Popular reality TV star Kim Kardashian was recently fined $1.26 million by the US Security and Exchange Commission (SEC) for the promotion of a cryptocurrency EthereumMax, in reportedly a ‘pump and dump’ scheme. Pump-and-dump schemes are often misleading as they involve a cryptocurrency’s artificial inflation for a brief period before its expected crash.

Kim Kardashian’s involvement in EthereumMax’s pump and dump has caused a stir among crypto enthusiasts. For this reason, Real Research launched a survey on Kim Kardashian charged over cryptocurrency promotion. Here are the results of the survey.


  • 35.04% have invested in EthereumMax
  • 30.58% strongly agree that ‘pump and dump’ are effective in inflating the price of cryptocurrencies
  • 29.8% feel it is ‘very fair’ that Kim Kardashian was fined 1.26 million USD

The Majority Have Invested in EthereumMax

The survey starts with a poll on whether respondents have invested in the cryptocurrency EthereumMax. 35.04% said yes, having invested in it, whereas 26.69% have heard about it, and 17.58% plan to invest in it. 20.7%, however, are not aware of EthereumMax.

Fig 1: Respondents having invested in EthereumMax

The survey then proceeded to ask if respondents are aware of Kim Kardashian being fined 1.26 million USD. 43.87% are well aware of this, whereas 29.25% are aware but only for some details. 26.88% are not aware.

Pump and Dump Schemes, a Punishable Offense?

The alleged pump and dump are done to inflate the price of cryptocurrencies. Given the nature of the inflation, the survey asks if pump-and-dump schemes are effective in inflating the price of cryptocurrencies. 30.58% strongly agree, and 23% only agree. On the other hand, 12.85% disagree, and 12.59% strongly disagree.

Accordingly, the survey asks if the decision to fine Kim Kardashian 1.26 million USD was fair. To this, 29.8% say it was very fair, and 20.81% say it is fair. However, 13.2% say it is not fair, and 13% say it is not fair at all.

Fig 2: Why Pump and Dump schemes should be punished

Next, the survey asks why pump and dump schemes need to be punished. 32.75% say it is a form of scam and misleading, and 17.86% say it is risky to use influential figures that have great impacts. A further 14.04% suggest that such financial advice can result in financial loss, whereas 11.81% suggest that the unregulated characteristic of cryptocurrencies means that the risks only rise.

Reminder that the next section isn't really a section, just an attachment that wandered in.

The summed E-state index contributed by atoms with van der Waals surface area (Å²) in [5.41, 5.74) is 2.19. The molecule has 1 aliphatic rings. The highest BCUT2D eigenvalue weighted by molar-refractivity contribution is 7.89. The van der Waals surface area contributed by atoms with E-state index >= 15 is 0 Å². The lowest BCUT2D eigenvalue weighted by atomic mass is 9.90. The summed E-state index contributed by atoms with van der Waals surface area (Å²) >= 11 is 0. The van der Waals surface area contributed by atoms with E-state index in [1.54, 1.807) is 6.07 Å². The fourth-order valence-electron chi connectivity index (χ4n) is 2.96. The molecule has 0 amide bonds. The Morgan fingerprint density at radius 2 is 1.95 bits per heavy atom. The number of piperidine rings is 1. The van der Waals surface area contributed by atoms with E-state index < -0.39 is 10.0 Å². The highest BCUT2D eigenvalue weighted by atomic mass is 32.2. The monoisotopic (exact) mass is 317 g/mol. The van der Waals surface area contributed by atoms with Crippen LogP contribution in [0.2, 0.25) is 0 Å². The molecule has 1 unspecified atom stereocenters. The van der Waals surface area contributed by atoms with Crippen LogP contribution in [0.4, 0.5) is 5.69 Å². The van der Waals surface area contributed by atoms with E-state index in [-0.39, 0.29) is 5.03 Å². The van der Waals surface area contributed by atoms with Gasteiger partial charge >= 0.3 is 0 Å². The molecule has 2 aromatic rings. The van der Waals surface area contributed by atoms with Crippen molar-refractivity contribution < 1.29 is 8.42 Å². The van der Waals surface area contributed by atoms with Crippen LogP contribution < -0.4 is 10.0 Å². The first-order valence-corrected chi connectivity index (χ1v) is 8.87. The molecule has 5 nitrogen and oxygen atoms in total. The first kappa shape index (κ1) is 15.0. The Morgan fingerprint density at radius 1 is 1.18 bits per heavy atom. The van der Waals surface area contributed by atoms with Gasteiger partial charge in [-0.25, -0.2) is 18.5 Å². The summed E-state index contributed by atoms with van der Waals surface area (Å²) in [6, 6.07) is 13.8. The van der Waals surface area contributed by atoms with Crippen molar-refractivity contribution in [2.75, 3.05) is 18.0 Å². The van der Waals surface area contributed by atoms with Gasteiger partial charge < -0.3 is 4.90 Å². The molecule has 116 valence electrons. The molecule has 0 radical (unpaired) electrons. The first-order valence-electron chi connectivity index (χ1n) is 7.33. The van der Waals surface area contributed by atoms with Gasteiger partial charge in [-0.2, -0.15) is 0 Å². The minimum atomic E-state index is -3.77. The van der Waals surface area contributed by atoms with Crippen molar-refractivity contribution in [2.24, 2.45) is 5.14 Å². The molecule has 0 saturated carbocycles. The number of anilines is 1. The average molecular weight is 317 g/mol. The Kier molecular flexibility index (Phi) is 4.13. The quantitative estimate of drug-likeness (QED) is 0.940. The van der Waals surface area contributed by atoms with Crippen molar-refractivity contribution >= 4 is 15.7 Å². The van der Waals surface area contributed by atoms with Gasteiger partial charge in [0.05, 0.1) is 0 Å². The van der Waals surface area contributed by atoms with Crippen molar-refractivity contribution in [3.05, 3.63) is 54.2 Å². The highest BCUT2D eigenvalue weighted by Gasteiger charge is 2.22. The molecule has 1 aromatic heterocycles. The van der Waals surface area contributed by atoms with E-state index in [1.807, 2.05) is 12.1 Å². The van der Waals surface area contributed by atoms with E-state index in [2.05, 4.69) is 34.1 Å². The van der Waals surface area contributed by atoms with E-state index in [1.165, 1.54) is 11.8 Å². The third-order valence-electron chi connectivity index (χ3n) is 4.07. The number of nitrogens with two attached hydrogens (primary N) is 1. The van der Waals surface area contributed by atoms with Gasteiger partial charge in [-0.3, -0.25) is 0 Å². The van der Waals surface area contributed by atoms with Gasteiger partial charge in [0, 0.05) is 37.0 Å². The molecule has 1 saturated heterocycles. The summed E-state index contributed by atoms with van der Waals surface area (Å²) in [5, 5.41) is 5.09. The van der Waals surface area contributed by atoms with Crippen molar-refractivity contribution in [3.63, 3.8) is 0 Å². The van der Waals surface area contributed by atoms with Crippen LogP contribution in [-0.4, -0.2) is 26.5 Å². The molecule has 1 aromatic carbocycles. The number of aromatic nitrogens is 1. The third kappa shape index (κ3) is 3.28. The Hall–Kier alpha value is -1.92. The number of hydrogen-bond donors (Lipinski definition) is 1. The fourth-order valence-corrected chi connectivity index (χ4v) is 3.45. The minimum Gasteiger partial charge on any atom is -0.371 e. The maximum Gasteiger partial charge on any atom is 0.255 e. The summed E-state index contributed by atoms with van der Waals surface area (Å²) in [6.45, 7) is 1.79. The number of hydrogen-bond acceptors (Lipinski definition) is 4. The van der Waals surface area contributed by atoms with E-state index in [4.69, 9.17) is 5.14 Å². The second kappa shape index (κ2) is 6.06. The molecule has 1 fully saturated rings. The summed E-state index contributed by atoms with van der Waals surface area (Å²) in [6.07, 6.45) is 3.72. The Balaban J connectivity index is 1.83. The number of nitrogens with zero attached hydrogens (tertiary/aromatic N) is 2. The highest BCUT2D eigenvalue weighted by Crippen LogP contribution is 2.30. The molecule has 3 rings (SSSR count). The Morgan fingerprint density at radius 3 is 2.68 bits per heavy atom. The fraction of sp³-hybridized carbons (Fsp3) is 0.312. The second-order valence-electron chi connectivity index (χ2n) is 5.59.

Finally, 11.64% say that since the number of promotions by influential figures and crypto figures is increasing, pump-and-dump schemes need to be punished.

Read Also: Survey: Public Opinion on OpenSea Executive Arrested and Charged In First NFT Insider Trading Case

Then, the survey asks what steps need to be taken to ensure such scams and schemes do not take place. 27.93% suggest increasing punishment for misleading promotions, 18.51% suggest increasing awareness of scams in the crypto market, and 13.81% say ensuring reliability in investing platforms only.

Others suggest increasing knowledge about cryptocurrency and the market (10.54%), reporting scams and misleading schemes (9.65%), and the rest want to discourage crypto enthusiasts from following unreliable sources and advice.

Crypto Market Needs to be Regulated?

The survey then asks if respondents feel the crypto market needs to be regulated or not. In response, 43.88% feel it should, as risks are only rising. In contrast, 29.84% feel the crypto market should remain decentralized without a third party’s intervention.

Fig 3: Crypto market requiring regulation or not

Next, the survey reveals that 33.68% can easily spot a crypto scam or misleading content, and 26.14% can ‘sometimes’ spot them. 21.47% cannot spot such scams and content, and 18.71% cannot spot such content at all.

Lastly, the survey asks if celebrities and influential figures outside the crypto market should be allowed to promote crypto-related content. 59.83% say yes, they definitely should. However, 40.14% say no, not at all.


Survey TitleSurvey on Kim Kardashian Charged Over Cryptocurrency Promotion
DurationOctober 6 – October 13, 2022
Number of Participants30,000
DemographicsMales and females, aged 21 to 99
Participating Countries Afghanistan, Algeria, Angola, Argentina, Armenia, Australia, Azerbaijan, Bahrain, Bangladesh, Belarus, Benin, Bolivia, Brazil, Brunei, Bulgaria, Burkina Faso, Cambodia, Cameroon, Canada, Chile, China, China (Hong Kong) China (Macao), China (Taiwan), Colombia, Costa Rica, Croatia, Czech Republic, Ecuador, Egypt, El Salvador, Ethiopia, Finland, France, Gambia, Georgia, Germany, Ghana, Greece, Greanada, Guatemala, Honduras, Hungary, India, Indonesia, Iraq, Ireland, Israel, Italy, Ivory Coast, Japan, Jordan, Kenya, Kuwait, Kyrgyzstan, Latvia, Lebanon, Libya, Lithuania, Malaysia, Maldives, Maluritania, Mexico, Moldova, Mongolia, Morocco, Mozambique, Myanmar [Burma], Namibia, Nepal, Nicaragua, Nigeria, Oman, Pakistan, Palestine, Panama, Peru, Philippines, Poland, Portugal, Qatar, Romania, Russia, Saudi Arabia, Serbia, Sierra Leone, Singapore, Slovakia, South Africa, South Korea, Spain, Sri Lanka, Tanzania, Thailand, Togo, Tunisia, Turkey, Turkmenistan, Uganda, Ukraine, United Arab Emirates, United Kingdom, United States, Uruguay, Uzbekistan, Venezuela, Vietnam, Yemen, Zimbabwe.